Synthetic Drug Addiction

The National Institute on Drug Abuse defines synthetic drugs as, “a substance chemically similar to and/or one that mimics the drug-like effects of a controlled substance…  Synthetic drugs affect the Central Nervous System and can display stimulant, depressant, and/or hallucinogenic properties.”  These drugs are dangerous because regulations are not able to keep up with the modifications chemists are able to make.

 This delayed regulation means these synthetic drugs remain easily accessible to teens and young adults.  Because these drugs are produced and altered so rapidly, there is little to no knowledge of the physical and mental effects their use may have.  While the list of synthetic drugs is much longer, two of the more popular synthetic drugs are:


Spice is a blend of herbs that has been laced with chemical compounds designed to mimic the effects of THC, the psychoactive ingredient in marijuana.  The use of spice has grown at an alarming rate, a 2012 study showed that over 11% of high school seniors had reported using Spice in the past year.  As usage rates have increased so have the number of calls to poison control.  

According to the American Association of Poison Control Centers, nearly 17,000 calls were received that involved the use of synthetic cannabinoids.  The effects of artificial THC are still not completely known but it has been shown that these artificial by products do have a stronger reaction on the body.  The increased potency can lead to psychotic episodes, paranoia, hallucinations and extreme anxiety.

 Poison Control Centers have reported adverse effects to Spice that include agitation, vomiting, high blood pressure, and irregular heartbeats.  Spice addiction has also been shown to reduce blood supply to the heart and has been associated with heart attacks.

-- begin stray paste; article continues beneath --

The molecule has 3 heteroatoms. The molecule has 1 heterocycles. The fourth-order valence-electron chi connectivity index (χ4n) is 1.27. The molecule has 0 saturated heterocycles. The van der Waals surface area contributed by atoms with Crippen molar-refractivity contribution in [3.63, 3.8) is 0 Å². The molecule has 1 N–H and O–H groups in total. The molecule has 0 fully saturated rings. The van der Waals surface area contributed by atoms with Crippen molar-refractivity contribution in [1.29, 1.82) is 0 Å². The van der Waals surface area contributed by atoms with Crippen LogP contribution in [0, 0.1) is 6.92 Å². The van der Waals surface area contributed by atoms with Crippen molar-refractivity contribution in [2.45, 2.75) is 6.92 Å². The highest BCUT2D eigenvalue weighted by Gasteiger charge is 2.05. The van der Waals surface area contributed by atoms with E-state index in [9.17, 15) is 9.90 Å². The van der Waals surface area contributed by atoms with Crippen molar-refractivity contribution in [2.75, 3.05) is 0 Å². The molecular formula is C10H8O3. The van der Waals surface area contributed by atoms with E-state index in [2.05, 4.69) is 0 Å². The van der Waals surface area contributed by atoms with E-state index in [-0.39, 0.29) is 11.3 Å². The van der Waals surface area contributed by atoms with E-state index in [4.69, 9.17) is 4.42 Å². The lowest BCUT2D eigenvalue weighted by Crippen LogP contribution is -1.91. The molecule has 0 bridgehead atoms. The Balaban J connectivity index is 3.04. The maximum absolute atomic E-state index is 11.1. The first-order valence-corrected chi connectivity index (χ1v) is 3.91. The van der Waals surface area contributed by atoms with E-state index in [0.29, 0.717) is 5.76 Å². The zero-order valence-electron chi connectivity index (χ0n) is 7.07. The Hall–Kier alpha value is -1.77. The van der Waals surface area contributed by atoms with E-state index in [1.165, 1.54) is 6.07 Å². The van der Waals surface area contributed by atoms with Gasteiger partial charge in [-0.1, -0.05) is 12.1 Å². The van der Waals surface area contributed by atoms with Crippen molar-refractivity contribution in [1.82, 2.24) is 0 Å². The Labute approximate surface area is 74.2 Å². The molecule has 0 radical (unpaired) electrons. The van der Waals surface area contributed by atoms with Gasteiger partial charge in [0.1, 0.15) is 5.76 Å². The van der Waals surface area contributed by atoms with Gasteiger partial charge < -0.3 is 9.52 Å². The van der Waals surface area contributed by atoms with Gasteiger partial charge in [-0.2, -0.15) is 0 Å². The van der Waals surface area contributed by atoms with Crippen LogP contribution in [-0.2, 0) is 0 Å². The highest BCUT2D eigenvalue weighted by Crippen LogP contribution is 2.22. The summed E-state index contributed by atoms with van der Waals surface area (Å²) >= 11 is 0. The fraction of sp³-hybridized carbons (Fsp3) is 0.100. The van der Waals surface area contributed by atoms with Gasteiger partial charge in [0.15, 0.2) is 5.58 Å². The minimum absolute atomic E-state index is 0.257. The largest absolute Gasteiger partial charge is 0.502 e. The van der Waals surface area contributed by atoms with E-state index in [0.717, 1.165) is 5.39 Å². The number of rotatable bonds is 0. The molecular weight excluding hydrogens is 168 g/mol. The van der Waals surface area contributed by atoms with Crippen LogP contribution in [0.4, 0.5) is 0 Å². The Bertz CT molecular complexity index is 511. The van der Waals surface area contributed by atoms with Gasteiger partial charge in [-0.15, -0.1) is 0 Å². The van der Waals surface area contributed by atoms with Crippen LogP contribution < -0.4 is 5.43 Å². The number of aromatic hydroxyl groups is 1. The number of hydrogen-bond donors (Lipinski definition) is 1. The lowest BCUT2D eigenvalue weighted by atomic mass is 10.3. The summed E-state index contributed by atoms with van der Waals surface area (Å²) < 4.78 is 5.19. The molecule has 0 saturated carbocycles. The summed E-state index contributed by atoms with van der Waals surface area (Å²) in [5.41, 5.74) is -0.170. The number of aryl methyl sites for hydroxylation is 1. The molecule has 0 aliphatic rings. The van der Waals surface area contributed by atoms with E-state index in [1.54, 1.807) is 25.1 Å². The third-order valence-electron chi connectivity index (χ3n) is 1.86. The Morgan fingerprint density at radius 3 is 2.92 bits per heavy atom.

Bath Salts

Bath salts are synthetic stimulants that are made to mimic the effects of cocaine, methamphetamine, and MDMA.  The number of ER visits linked to bath salts has been increasing at an alarming rate.  Between 2010 and 2013 nearly 10,000 calls were made to Poison Control regarding exposure to bath salts.

 The use of bath salts has been shown to cause chest pains, increased blood pressure, increased heart rate, agitation, hallucinations, and delusions.  Users of bath salts have also claimed to experience intense cravings leading to excessive consumption.  Synthetic stimulants have been shown to alter the brain’s production of dopamine, norepinephrine, and serotonin.  The increased serotonin levels cause bath salts to combine the addictive properties of stimulants with the hallucinogenic properties found in drugs like LSD.


The Lakehouse Recovery Center offers 30, 60, and 90 day programs to men and women seeking to recover from drug and alcohol addiction. In addition to providing excellent clinical care, we offer both recovery and non-recovery activities. Our goal is to show clients how to have fun again, learning how to live in recovery without drugs and alcohol. For information, call us today: 877.762.3707


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